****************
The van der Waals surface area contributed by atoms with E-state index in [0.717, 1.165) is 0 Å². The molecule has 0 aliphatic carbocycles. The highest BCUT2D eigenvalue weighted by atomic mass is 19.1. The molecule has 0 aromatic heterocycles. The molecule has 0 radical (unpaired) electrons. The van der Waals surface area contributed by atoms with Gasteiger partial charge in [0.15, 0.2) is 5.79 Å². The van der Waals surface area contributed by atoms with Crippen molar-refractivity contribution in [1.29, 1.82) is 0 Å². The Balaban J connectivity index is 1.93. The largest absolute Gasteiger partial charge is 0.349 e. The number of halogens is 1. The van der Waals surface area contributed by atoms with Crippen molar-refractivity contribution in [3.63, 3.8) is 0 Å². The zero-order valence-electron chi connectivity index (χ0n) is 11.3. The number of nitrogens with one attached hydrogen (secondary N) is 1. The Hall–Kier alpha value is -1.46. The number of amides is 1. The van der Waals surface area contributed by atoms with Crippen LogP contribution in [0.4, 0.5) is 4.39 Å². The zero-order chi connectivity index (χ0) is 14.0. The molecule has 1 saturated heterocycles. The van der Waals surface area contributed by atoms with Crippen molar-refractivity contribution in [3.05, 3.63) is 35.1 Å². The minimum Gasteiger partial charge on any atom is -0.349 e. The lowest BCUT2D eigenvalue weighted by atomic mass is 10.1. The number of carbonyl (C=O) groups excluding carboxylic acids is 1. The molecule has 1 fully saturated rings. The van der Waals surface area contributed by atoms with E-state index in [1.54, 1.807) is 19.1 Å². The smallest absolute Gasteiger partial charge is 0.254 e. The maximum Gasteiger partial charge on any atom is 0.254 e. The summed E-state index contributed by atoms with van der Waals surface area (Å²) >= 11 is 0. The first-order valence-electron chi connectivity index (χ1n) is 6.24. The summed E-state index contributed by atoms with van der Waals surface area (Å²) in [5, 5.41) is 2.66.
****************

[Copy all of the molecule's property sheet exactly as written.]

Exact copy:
The van der Waals surface area contributed by atoms with E-state index in [0.717, 1.165) is 0 Å². The molecule has 0 aliphatic carbocycles. The highest BCUT2D eigenvalue weighted by atomic mass is 19.1. The molecule has 0 aromatic heterocycles. The molecule has 0 radical (unpaired) electrons. The van der Waals surface area contributed by atoms with Gasteiger partial charge in [0.15, 0.2) is 5.79 Å². The van der Waals surface area contributed by atoms with Crippen molar-refractivity contribution in [1.29, 1.82) is 0 Å². The Balaban J connectivity index is 1.93. The largest absolute Gasteiger partial charge is 0.349 e. The number of halogens is 1. The van der Waals surface area contributed by atoms with Crippen molar-refractivity contribution in [3.63, 3.8) is 0 Å². The zero-order valence-electron chi connectivity index (χ0n) is 11.3. The number of nitrogens with one attached hydrogen (secondary N) is 1. The Hall–Kier alpha value is -1.46. The number of amides is 1. The van der Waals surface area contributed by atoms with Crippen LogP contribution in [0.4, 0.5) is 4.39 Å². The zero-order chi connectivity index (χ0) is 14.0. The molecule has 1 saturated heterocycles. The van der Waals surface area contributed by atoms with Crippen molar-refractivity contribution in [3.05, 3.63) is 35.1 Å². The minimum Gasteiger partial charge on any atom is -0.349 e. The lowest BCUT2D eigenvalue weighted by atomic mass is 10.1. The number of carbonyl (C=O) groups excluding carboxylic acids is 1. The molecule has 1 fully saturated rings. The van der Waals surface area contributed by atoms with E-state index in [1.54, 1.807) is 19.1 Å². The smallest absolute Gasteiger partial charge is 0.254 e. The maximum Gasteiger partial charge on any atom is 0.254 e. The summed E-state index contributed by atoms with van der Waals surface area (Å²) >= 11 is 0. The first-order valence-electron chi connectivity index (χ1n) is 6.24. The summed E-state index contributed by atoms with van der Waals surface area (Å²) in [5, 5.41) is 2.66.